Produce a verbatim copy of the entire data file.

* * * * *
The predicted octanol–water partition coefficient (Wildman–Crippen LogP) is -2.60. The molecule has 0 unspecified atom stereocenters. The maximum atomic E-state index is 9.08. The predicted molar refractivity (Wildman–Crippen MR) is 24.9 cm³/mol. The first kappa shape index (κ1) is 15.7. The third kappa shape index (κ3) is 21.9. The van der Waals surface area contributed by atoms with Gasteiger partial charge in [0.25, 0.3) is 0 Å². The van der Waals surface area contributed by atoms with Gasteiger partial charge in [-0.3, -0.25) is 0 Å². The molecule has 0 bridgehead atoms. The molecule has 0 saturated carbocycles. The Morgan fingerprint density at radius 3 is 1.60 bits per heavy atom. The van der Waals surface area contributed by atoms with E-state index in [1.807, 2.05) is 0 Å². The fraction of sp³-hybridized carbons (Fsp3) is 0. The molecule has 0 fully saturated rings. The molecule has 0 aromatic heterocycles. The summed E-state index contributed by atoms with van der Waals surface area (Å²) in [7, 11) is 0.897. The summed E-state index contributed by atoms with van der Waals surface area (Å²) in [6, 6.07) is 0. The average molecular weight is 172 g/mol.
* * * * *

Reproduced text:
The predicted octanol–water partition coefficient (Wildman–Crippen LogP) is -2.60. The molecule has 0 unspecified atom stereocenters. The maximum atomic E-state index is 9.08. The predicted molar refractivity (Wildman–Crippen MR) is 24.9 cm³/mol. The first kappa shape index (κ1) is 15.7. The third kappa shape index (κ3) is 21.9. The van der Waals surface area contributed by atoms with Gasteiger partial charge in [0.25, 0.3) is 0 Å². The van der Waals surface area contributed by atoms with Gasteiger partial charge in [-0.3, -0.25) is 0 Å². The molecule has 0 bridgehead atoms. The molecule has 0 saturated carbocycles. The Morgan fingerprint density at radius 3 is 1.60 bits per heavy atom. The van der Waals surface area contributed by atoms with E-state index in [1.807, 2.05) is 0 Å². The fraction of sp³-hybridized carbons (Fsp3) is 0. The molecule has 0 fully saturated rings. The molecule has 0 aromatic heterocycles. The summed E-state index contributed by atoms with van der Waals surface area (Å²) in [7, 11) is 0.897. The summed E-state index contributed by atoms with van der Waals surface area (Å²) in [6, 6.07) is 0. The average molecular weight is 172 g/mol.